How well mRNA transcript levels represent protein abundances has been a controversial issue. Particularly across different environments, correlations between mRNA and protein exhibit remarkable variability from gene to gene. Translational regulation is likely to be one of the key factors contributing to mismatches between mRNA level and protein abundance in bacteria. Here, we quantified genome-wide transcriptome and relative translation efficiency (RTE) under 12 different conditions in Escherichia coli. By quantifying the mRNA-RTE correlation both across genes and across conditions, we uncovered a diversity of gene-specific translational regulations, cooperating with transcriptional regulations, in response to carbon (C), nitrogen (N), and phosphate (P) limitations. Intriguingly, we found that many genes regulating translation are themselves subject to translational regulation, suggesting possible feedbacks. Furthermore, a random forest model suggests that codon usage partially predicts a gene’s cross-condition variability in translation efficiency; such cross-condition variability tends to be an inherent quality of a gene, independent of the specific nutrient limitations. These findings broaden the understanding of translational regulation under different environments and provide novel strategies for the control of translation in synthetic biology. In addition, our data offers a resource for future multi-omics studies.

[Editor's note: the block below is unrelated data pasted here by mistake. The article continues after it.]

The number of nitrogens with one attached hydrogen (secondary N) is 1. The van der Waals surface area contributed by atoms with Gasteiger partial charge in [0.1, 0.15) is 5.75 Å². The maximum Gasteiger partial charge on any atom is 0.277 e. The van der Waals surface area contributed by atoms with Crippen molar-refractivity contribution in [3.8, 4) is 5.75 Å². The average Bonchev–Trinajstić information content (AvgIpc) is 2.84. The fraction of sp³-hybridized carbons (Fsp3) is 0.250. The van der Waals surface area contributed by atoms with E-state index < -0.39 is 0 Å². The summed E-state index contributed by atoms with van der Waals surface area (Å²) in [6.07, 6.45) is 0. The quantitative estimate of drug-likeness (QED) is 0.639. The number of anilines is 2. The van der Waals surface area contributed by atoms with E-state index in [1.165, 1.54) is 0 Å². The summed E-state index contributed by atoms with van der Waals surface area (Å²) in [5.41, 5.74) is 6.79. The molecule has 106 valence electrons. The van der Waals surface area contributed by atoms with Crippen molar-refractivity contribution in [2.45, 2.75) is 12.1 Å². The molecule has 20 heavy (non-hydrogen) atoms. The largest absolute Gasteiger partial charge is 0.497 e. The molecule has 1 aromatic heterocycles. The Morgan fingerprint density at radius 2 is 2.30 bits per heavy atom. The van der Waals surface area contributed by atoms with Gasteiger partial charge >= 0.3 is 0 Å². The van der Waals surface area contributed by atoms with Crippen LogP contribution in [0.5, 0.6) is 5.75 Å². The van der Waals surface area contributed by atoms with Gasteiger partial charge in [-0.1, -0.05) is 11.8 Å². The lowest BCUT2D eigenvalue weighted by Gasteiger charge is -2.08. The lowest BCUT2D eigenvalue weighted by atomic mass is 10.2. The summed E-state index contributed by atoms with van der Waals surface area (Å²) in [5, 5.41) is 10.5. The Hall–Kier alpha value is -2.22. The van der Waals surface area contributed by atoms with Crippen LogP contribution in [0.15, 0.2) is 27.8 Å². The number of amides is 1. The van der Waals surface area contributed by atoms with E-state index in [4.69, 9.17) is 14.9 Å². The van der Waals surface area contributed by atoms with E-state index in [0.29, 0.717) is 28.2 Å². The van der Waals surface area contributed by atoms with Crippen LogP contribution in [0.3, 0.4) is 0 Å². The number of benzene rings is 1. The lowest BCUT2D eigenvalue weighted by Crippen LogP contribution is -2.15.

All Science Journal Classification (ASJC) codes
- Ecology, Evolution, Behavior and Systematics
- Cellular and Molecular Neuroscience
- Molecular Biology
- Computational Theory and Mathematics
- Modeling and Simulation